by John Maeda—I copied this awhile ago and can’t find the link, but it’s too good not to post!
- Designers are often taught to strive for absolute perfection, but the startup world demands shipping fast, often, and imperfectly. Designers traditionally needed to work with “integrity,” which means committing to quality, accountability and authorship. But startups need to move fast and work in rapid iterations to generate actionable data to know how to improve; thus, the mantra we often hear of “ship fast and often.” Designers can choose to embrace the inherent challenge of rapid iteration that startups require, or forego the tech world by designing in traditional media. As the past designer of posters, books, furniture, and other works that I could craft and ship to perfection, I can honestly say that having feet in both worlds of traditional media and digital media is the preferable direction.
- Business decisions drive a startup’s growth by necessity, and the task of managing compromises in a product is often unbearable to a designer. Product sales, costs, and other business considerations all affect the decisions made in startups. And although design’s role in tech is hugely important today, it needs to be seen as one of many factors. As I shared in the 2015 #DesignInTech Report: To achieve great design, you need great business thinking/doing — to effectively invest in design — and you need great engineering — to achieve unflagging performance. Successful designers in startups recognize that compromise is a form of communicating their vital voice alongside other constituents inside the company. They also recognize that the product they’re designing is the startup itself. And thus, if there are no compromises to be made, it is in growing the best company possible that they can successfully and sustainably create the best products.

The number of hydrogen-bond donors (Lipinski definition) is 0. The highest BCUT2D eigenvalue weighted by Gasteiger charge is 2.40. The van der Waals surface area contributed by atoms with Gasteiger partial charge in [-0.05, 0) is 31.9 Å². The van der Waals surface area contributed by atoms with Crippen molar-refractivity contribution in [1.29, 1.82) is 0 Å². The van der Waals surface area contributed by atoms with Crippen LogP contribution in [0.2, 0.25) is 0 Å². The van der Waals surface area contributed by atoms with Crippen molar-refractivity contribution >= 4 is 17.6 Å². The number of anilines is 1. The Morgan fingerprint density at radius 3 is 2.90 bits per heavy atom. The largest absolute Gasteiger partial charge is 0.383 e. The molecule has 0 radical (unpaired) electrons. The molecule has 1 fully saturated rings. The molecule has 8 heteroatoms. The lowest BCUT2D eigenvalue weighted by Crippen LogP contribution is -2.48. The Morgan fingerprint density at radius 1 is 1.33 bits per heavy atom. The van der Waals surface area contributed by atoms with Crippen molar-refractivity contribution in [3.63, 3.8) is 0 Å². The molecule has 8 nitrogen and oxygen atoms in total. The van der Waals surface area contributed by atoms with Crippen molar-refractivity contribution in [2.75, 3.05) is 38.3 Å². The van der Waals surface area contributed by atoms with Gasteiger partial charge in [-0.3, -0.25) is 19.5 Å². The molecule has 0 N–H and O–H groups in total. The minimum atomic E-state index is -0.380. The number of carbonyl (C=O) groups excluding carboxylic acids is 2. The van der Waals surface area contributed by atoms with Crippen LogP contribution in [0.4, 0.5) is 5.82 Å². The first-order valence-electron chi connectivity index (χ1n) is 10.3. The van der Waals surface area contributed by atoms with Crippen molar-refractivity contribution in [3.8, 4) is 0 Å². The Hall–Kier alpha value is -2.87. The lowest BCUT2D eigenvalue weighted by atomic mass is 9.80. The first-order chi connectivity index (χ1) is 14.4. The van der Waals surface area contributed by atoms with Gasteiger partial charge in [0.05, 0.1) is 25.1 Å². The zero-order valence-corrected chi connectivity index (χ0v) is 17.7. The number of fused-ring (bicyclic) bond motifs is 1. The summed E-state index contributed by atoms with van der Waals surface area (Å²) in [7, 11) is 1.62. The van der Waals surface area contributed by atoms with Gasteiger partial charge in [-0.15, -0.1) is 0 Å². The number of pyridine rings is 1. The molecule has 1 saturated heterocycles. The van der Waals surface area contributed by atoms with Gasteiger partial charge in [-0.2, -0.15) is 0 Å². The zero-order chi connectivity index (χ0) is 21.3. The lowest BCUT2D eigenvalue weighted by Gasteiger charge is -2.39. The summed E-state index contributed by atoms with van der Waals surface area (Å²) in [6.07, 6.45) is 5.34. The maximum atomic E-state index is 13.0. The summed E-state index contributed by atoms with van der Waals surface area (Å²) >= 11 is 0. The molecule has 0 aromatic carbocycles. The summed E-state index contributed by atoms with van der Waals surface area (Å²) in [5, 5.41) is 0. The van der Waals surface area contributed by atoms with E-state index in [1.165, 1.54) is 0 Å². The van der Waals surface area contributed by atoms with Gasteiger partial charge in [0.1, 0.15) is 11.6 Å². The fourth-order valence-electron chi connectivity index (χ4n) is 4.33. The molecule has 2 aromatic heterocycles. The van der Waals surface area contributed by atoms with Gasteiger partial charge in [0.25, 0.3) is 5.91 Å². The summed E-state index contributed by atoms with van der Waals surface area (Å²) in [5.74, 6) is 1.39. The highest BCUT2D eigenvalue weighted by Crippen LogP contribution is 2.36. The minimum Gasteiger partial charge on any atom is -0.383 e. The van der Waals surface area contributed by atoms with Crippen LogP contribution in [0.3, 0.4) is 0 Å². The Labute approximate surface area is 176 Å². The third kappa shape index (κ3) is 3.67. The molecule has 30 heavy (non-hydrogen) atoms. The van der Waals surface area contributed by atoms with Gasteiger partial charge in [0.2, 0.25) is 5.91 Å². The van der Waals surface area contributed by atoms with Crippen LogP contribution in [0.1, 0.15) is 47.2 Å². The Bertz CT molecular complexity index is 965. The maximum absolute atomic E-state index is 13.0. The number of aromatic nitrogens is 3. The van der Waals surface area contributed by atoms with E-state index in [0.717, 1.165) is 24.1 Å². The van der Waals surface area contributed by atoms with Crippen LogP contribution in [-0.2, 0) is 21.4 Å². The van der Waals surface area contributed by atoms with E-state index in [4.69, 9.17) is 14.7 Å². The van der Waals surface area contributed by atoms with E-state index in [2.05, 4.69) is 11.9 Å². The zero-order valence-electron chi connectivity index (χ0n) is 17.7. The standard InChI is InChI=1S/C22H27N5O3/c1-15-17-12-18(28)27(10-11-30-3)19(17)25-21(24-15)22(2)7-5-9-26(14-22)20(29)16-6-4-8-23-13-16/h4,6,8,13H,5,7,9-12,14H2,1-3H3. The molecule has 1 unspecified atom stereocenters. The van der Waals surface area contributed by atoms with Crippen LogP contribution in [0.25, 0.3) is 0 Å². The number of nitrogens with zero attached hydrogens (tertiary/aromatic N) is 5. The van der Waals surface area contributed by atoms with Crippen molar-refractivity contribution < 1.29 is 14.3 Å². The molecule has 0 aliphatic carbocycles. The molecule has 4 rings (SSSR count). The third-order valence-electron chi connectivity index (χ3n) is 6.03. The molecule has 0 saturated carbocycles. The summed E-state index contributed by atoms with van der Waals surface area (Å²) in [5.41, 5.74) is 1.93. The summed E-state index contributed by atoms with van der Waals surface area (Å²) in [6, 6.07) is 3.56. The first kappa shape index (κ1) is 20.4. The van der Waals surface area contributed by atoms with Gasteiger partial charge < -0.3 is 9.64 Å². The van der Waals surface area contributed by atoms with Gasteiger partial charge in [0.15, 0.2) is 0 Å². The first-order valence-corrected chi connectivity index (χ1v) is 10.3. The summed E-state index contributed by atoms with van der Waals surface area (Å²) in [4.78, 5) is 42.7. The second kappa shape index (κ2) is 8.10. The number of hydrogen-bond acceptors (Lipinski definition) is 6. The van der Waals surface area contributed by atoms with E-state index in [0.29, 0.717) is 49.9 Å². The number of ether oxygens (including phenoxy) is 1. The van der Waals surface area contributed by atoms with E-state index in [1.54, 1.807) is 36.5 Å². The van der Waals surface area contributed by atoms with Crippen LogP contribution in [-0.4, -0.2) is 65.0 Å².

- Moving from being a hands-on designer to becoming the hands-off leader of designers is a difficult transition to make. The increased need for design to play a larger role in tech companies means that scaling the design function becomes vital. Designers can learn from their engineering leader counterparts who have learned to be comfortable with relinquishing hands-on responsibilities as the startup grows. Their importance doesn’t diminish. It just changes. The same is true for designers who are developing into leaders, and into the emerging elite that can spearhead the challenge of managing increasingly larger design teams.